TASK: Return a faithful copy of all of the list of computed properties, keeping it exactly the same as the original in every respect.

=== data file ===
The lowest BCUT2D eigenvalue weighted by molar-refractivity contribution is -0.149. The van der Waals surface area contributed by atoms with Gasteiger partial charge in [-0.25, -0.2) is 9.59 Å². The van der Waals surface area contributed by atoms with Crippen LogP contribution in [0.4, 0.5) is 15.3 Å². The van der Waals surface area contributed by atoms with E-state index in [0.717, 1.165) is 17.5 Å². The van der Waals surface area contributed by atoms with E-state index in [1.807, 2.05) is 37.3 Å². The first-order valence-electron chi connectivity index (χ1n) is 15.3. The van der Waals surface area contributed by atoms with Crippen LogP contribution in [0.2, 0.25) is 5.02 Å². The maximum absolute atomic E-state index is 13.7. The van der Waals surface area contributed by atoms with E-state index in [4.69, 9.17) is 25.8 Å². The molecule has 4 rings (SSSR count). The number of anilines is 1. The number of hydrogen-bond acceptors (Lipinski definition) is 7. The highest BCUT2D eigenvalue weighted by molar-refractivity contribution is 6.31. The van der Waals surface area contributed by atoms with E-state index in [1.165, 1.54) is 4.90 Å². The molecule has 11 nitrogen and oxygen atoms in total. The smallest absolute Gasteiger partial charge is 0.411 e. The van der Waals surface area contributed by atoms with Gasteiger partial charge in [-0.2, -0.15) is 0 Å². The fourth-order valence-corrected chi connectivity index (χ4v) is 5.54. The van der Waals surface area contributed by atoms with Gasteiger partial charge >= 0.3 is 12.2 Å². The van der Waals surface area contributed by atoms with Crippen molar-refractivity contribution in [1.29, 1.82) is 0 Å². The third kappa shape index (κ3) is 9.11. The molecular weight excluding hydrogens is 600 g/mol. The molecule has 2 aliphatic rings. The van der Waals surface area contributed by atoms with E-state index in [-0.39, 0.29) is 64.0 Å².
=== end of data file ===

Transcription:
The lowest BCUT2D eigenvalue weighted by molar-refractivity contribution is -0.149. The van der Waals surface area contributed by atoms with Gasteiger partial charge in [-0.25, -0.2) is 9.59 Å². The van der Waals surface area contributed by atoms with Crippen LogP contribution in [0.4, 0.5) is 15.3 Å². The van der Waals surface area contributed by atoms with E-state index in [0.717, 1.165) is 17.5 Å². The van der Waals surface area contributed by atoms with E-state index in [1.807, 2.05) is 37.3 Å². The first-order valence-electron chi connectivity index (χ1n) is 15.3. The van der Waals surface area contributed by atoms with Crippen LogP contribution in [0.2, 0.25) is 5.02 Å². The maximum absolute atomic E-state index is 13.7. The van der Waals surface area contributed by atoms with E-state index in [4.69, 9.17) is 25.8 Å². The molecule has 4 rings (SSSR count). The number of anilines is 1. The number of hydrogen-bond acceptors (Lipinski definition) is 7. The highest BCUT2D eigenvalue weighted by molar-refractivity contribution is 6.31. The van der Waals surface area contributed by atoms with E-state index in [1.165, 1.54) is 4.90 Å². The molecule has 11 nitrogen and oxygen atoms in total. The smallest absolute Gasteiger partial charge is 0.411 e. The van der Waals surface area contributed by atoms with Gasteiger partial charge in [-0.2, -0.15) is 0 Å². The fourth-order valence-corrected chi connectivity index (χ4v) is 5.54. The van der Waals surface area contributed by atoms with Gasteiger partial charge >= 0.3 is 12.2 Å². The van der Waals surface area contributed by atoms with Crippen molar-refractivity contribution in [1.29, 1.82) is 0 Å². The third kappa shape index (κ3) is 9.11. The molecular weight excluding hydrogens is 600 g/mol. The molecule has 2 aliphatic rings. The van der Waals surface area contributed by atoms with E-state index in [-0.39, 0.29) is 64.0 Å².